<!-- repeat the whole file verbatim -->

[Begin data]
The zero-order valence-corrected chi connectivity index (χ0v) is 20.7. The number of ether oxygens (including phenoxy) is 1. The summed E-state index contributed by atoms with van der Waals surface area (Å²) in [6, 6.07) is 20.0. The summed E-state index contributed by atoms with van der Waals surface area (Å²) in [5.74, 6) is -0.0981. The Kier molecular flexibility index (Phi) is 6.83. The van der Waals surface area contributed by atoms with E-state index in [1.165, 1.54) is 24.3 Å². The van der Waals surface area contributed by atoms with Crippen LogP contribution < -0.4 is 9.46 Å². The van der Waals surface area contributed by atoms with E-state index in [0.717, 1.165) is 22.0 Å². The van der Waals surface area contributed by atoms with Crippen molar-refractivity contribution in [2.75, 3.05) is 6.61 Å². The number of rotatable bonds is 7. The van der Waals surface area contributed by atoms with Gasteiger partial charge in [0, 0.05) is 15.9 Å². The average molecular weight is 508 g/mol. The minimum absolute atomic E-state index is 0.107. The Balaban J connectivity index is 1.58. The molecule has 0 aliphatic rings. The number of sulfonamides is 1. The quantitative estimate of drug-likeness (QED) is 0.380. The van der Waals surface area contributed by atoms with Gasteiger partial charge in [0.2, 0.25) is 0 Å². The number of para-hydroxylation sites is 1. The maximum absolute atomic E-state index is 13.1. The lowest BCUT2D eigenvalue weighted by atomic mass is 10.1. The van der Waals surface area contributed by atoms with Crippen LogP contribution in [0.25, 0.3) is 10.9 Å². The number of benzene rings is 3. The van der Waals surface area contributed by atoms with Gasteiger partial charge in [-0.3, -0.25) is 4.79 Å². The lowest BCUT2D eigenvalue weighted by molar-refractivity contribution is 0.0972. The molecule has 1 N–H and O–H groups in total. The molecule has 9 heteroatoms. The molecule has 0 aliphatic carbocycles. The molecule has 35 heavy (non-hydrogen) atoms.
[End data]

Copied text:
The zero-order valence-corrected chi connectivity index (χ0v) is 20.7. The number of ether oxygens (including phenoxy) is 1. The summed E-state index contributed by atoms with van der Waals surface area (Å²) in [6, 6.07) is 20.0. The summed E-state index contributed by atoms with van der Waals surface area (Å²) in [5.74, 6) is -0.0981. The Kier molecular flexibility index (Phi) is 6.83. The van der Waals surface area contributed by atoms with E-state index in [1.165, 1.54) is 24.3 Å². The van der Waals surface area contributed by atoms with Crippen LogP contribution < -0.4 is 9.46 Å². The van der Waals surface area contributed by atoms with E-state index in [0.717, 1.165) is 22.0 Å². The van der Waals surface area contributed by atoms with Crippen molar-refractivity contribution in [2.75, 3.05) is 6.61 Å². The number of rotatable bonds is 7. The van der Waals surface area contributed by atoms with Gasteiger partial charge in [0, 0.05) is 15.9 Å². The average molecular weight is 508 g/mol. The minimum absolute atomic E-state index is 0.107. The Balaban J connectivity index is 1.58. The molecule has 0 aliphatic rings. The number of sulfonamides is 1. The quantitative estimate of drug-likeness (QED) is 0.380. The van der Waals surface area contributed by atoms with Gasteiger partial charge in [0.2, 0.25) is 0 Å². The number of para-hydroxylation sites is 1. The maximum absolute atomic E-state index is 13.1. The lowest BCUT2D eigenvalue weighted by atomic mass is 10.1. The van der Waals surface area contributed by atoms with Crippen LogP contribution in [0.25, 0.3) is 10.9 Å². The number of benzene rings is 3. The van der Waals surface area contributed by atoms with Gasteiger partial charge in [-0.3, -0.25) is 4.79 Å². The lowest BCUT2D eigenvalue weighted by molar-refractivity contribution is 0.0972. The molecule has 1 N–H and O–H groups in total. The molecule has 9 heteroatoms. The molecule has 0 aliphatic carbocycles. The molecule has 35 heavy (non-hydrogen) atoms.